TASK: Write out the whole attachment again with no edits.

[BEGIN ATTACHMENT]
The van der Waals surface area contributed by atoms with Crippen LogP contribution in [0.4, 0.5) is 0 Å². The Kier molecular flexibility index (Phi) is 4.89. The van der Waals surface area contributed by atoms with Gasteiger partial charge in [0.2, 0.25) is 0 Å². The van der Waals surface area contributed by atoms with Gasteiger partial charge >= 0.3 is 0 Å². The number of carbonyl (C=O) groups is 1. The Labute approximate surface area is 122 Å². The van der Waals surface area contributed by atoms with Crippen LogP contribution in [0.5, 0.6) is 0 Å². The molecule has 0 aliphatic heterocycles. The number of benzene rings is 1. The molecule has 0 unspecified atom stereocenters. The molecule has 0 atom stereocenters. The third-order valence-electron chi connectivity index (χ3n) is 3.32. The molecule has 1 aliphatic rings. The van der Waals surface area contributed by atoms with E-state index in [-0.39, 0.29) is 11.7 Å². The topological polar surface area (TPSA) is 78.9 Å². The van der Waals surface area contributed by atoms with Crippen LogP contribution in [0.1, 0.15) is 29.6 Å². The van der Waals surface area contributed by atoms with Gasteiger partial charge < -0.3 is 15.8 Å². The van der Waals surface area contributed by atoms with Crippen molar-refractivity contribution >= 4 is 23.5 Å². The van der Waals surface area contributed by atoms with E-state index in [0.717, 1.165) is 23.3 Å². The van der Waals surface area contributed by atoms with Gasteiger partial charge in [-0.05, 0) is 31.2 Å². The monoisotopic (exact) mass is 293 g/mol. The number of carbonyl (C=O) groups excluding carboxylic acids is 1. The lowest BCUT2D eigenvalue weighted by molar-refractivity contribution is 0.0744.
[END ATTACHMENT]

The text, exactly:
The van der Waals surface area contributed by atoms with Crippen LogP contribution in [0.4, 0.5) is 0 Å². The Kier molecular flexibility index (Phi) is 4.89. The van der Waals surface area contributed by atoms with Gasteiger partial charge in [0.2, 0.25) is 0 Å². The van der Waals surface area contributed by atoms with Gasteiger partial charge >= 0.3 is 0 Å². The number of carbonyl (C=O) groups is 1. The Labute approximate surface area is 122 Å². The van der Waals surface area contributed by atoms with Crippen LogP contribution in [0.5, 0.6) is 0 Å². The molecule has 0 aliphatic heterocycles. The number of benzene rings is 1. The molecule has 0 unspecified atom stereocenters. The molecule has 0 atom stereocenters. The third-order valence-electron chi connectivity index (χ3n) is 3.32. The molecule has 1 aliphatic rings. The van der Waals surface area contributed by atoms with E-state index in [-0.39, 0.29) is 11.7 Å². The topological polar surface area (TPSA) is 78.9 Å². The van der Waals surface area contributed by atoms with Crippen LogP contribution in [0.1, 0.15) is 29.6 Å². The van der Waals surface area contributed by atoms with Gasteiger partial charge < -0.3 is 15.8 Å². The van der Waals surface area contributed by atoms with Crippen molar-refractivity contribution >= 4 is 23.5 Å². The van der Waals surface area contributed by atoms with E-state index in [0.717, 1.165) is 23.3 Å². The van der Waals surface area contributed by atoms with Gasteiger partial charge in [-0.05, 0) is 31.2 Å². The monoisotopic (exact) mass is 293 g/mol. The number of carbonyl (C=O) groups excluding carboxylic acids is 1. The lowest BCUT2D eigenvalue weighted by molar-refractivity contribution is 0.0744.